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attaching metal to metal

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mickthetree

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I am in the midst of making a new rail guide for my circular saw (el cheapo). My plywood one is good, but I think it can be improved.

Is it possible to attach a strip of steel to the base plate of my circular saw (also metal) without welding or screwing?

The strip is 4mm square steel and I think the base plate is steel also. The base plate is coated in some sort of thin paint that is wearing off in places. I assume I would need to remove the paint where I want to attach the strip of steel. Any type of glue that might do this?

I am basically making a track in the new guide which I want the base plate to locate into.

I can get some wider metal strip that I could screw into place. This may also make routing the groove cheaper as I already have a cutter just a hair undersize.

I think the most important thing will be to get the strip aligned on the base absolutely square with the saw blade.
 

marcros

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i have some 2 part araldite rapid that I am sure mentions metal to metal.
 

mickthetree

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ha!! those sound like what I am after.

Does araldite go off?? I'm sure I have a two part set of that from years ago knocking about in a drawer somewhere.
 

marcros

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mickthetree":2qfbljqk said:
ha!! those sound like what I am after.

Does araldite go off?? I'm sure I have a two part set of that from years ago knocking about in a drawer somewhere.
I dont know. I have lost mine somewhere. I am hoping that when I find it, it will be ok!
 

marcros

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theartfulbodger":2xp99xc3 said:
"Super Steel" is great for gluing metal to metal.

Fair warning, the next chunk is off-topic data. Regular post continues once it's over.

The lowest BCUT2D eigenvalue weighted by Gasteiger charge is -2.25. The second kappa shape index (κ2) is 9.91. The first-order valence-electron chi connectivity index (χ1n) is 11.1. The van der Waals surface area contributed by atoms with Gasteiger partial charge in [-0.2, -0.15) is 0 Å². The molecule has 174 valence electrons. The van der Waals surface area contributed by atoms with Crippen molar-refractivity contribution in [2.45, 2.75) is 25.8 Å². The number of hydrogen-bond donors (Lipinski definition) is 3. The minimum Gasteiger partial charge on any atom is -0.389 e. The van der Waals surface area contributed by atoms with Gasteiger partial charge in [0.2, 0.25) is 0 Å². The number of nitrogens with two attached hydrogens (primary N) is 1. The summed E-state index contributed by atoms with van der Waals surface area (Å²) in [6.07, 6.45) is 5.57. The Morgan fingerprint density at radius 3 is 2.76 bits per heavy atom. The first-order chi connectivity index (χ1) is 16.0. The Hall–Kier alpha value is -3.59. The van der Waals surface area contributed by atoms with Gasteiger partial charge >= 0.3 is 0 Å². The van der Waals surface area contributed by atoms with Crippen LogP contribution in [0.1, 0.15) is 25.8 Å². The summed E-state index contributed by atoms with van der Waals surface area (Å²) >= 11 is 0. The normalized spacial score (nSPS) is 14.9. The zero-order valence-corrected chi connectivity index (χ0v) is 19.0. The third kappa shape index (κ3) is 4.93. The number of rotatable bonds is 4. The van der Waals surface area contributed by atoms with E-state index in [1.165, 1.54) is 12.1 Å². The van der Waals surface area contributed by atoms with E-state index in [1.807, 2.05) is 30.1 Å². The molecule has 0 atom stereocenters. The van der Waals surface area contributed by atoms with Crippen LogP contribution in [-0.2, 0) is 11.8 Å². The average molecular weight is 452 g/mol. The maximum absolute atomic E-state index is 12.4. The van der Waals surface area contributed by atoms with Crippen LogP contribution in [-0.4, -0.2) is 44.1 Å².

It's a 2 part epoxy, dries hard enough to file in 5 minutes and is good also for sticking coins to pavements.
Oh, its you that does that to make me look a fool. Raises my hopes of a free 20 pence, and then dashes them!
 

mickthetree

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I got caught out with that outside a pub once. There were a crowd all sat behind the window who cheered when I tried to pick up the 1 pound they had stuck to the curb. They must have had hours of fun that day.

:)
 

JakeS

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mickthetree":3sfxmr2w said:
Does araldite go off??
I'm pretty sure the answer is 'no' if the tubes are sealed; I've certainly had tubes that lasted for years and still worked. If in doubt, try a small amount and see if it still cures!

I recently used some of the "extra-strong" blue and white Araldite to glue some washers to the underside of my table saw table, they're stuck on pretty securely.
 

AES

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Dear Mickthetree

Best would be rivets for that job, as someone has already suggested. The downside/s are: 1) to ensure success you'll need to practice a bit on some scrap beforehand; 2) by the very nature of the job rivets with countesunk heads will be best; 3) the are various "rules" to be followed, especially re size of rivets (i.e.the dia) v the thickness of the 2 pieces you're joining; spacing between rivets; o/a length of rivets. However if you fancy a go I can send you a little table which will sort out all those variables for you - and as said, after a bit of practice you will produce a really nice job that will outlast you most probably.